Pillbury Co.'s Burger King restaurant chain and its agency since 1976, J. Walter Thompson, kicked off a "Battle of the Burgers" against McDonald's and Wendy's in the early 1980s with spots including this one, "Ultimate Weapon," starring a pre-celebrity Elisabeth Shue. Shue went on to star in movies such as "The Karate Kid" (1984) and "Adventures in Babysitting" (1987).
Burger King actually employed several soon-to-be-famous endorsers around the time. "We also paired her with a young Andrew McCarthy for a promo spot to announce Burger King switching to Pepsi from Coke," recalled Hal Friedman, creative director on the account at JWT, years later.
Lea Thompson ("Back to the Future," "SpaceCamp") was another sunny presence in a Burger King uniform for the Battle of the Burgers. One holiday commercial for Burger King featured Shue, Thompson and future "Buffy the Vampire Slayer" star Sarah Michelle Gellar, then still a child, singing "Have Yourself a Merry Little Christmas."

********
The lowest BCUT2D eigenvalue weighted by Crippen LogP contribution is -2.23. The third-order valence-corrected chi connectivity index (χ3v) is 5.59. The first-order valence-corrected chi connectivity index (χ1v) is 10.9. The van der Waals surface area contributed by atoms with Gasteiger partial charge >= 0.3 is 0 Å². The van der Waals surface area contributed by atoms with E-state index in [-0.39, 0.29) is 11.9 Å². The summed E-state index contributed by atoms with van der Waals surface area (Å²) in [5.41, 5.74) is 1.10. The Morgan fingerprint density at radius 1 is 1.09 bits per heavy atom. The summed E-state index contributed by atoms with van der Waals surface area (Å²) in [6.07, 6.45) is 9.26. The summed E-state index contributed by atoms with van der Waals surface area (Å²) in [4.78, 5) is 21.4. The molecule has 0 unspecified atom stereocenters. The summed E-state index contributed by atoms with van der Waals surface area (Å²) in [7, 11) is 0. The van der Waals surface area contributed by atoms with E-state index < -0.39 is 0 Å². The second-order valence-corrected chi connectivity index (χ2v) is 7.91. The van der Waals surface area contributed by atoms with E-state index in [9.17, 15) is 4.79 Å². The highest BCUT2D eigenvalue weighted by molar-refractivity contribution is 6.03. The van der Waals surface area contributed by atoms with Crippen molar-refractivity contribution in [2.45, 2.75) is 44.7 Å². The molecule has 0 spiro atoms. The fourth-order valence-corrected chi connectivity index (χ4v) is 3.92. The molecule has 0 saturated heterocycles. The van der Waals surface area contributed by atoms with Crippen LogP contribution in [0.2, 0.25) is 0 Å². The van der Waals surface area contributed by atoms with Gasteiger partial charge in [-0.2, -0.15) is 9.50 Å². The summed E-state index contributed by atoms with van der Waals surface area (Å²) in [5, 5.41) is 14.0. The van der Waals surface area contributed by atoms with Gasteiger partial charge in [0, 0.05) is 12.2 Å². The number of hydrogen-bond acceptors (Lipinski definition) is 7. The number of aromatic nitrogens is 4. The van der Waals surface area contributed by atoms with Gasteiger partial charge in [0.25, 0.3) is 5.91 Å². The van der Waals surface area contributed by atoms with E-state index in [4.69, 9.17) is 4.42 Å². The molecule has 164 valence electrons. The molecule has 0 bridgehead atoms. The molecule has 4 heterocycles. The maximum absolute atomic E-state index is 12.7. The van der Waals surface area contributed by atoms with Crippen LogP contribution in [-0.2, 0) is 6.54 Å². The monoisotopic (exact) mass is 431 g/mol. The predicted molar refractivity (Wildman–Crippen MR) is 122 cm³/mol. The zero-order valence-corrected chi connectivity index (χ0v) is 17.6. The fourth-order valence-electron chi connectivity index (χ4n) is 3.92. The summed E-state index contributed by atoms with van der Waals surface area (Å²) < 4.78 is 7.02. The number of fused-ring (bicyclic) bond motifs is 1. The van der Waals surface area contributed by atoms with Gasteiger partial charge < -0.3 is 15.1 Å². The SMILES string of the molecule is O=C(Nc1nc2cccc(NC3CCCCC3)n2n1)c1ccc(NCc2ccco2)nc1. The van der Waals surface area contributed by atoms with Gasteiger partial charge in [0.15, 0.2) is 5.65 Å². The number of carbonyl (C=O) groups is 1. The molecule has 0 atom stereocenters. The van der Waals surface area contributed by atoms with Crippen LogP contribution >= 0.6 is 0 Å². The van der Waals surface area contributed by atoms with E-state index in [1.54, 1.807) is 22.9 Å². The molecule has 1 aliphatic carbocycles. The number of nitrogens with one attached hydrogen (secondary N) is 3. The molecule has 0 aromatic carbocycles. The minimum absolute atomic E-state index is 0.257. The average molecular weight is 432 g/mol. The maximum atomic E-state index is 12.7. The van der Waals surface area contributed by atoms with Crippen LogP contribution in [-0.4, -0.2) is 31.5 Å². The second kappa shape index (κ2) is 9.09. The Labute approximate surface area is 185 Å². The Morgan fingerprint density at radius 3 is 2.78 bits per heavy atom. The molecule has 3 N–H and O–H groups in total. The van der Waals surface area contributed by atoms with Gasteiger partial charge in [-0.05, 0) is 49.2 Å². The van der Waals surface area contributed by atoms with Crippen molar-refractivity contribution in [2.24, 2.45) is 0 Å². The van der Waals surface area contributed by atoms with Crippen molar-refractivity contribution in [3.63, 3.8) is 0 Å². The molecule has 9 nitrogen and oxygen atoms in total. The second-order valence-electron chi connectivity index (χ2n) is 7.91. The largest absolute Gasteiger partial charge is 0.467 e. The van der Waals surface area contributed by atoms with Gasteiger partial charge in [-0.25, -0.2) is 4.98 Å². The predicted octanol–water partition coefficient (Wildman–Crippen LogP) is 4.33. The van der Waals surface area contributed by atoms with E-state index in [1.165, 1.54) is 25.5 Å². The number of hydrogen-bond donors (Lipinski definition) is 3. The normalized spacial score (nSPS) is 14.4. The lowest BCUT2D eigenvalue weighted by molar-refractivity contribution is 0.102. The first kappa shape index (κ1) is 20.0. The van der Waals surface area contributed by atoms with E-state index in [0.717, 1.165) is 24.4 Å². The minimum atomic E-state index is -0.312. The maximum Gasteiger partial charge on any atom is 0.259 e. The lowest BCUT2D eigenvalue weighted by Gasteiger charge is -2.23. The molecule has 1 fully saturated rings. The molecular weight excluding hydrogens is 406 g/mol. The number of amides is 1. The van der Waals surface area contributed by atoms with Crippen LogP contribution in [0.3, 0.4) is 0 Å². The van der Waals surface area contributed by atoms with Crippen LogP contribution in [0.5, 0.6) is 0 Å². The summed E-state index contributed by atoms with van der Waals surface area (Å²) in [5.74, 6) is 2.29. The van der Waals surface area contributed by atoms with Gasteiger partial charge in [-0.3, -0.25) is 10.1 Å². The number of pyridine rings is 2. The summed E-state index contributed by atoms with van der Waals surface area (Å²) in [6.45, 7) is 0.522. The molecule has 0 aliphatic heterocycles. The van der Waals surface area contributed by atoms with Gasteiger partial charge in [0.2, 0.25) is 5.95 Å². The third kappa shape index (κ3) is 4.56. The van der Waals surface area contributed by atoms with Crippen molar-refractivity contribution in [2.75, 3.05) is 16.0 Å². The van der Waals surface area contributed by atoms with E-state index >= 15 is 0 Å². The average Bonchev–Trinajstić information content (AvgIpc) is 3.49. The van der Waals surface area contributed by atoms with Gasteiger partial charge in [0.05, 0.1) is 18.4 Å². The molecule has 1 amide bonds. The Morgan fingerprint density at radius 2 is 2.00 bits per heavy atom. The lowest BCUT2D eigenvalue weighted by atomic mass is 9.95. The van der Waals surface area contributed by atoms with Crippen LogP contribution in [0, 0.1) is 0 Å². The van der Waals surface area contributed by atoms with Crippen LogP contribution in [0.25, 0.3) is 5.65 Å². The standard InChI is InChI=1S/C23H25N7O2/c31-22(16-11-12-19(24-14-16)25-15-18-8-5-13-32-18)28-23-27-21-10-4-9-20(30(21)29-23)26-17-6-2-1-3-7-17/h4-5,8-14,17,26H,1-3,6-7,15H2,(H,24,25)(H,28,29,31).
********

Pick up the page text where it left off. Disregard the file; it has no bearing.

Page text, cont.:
As for the Battle of the Burgers, Burger King successfully drew its rivals into its game, as the Washington Post reported in 1985:
Its taste-test campaign offered condolences to McDonald's and Wendy's because consumers allegedly preferred its burgers to theirs. McDonald's and Wendy's sued, the case was settled out of court and Burger King dropped the series. At J. Walter Thompson, people could hardly contain their glee. "Goliath versus David," Hal Friedman purrs. "Twenty to 30 million worth of free publicity, we figure. We enjoyed double-digit growth for 15 or 16 months."
Burger King would go on to make Super Bowl ad buys including "Find Herb" in 1986, kicking off a consumer search for the Whopper-loving nerd; "Used Cars" in 1995, bringing a new agency and new theme to the game; and "America's Favorite" in 2006, a musical showstopper directed by Super Bowl star director Bryan Buckley.Send credit info to [email protected].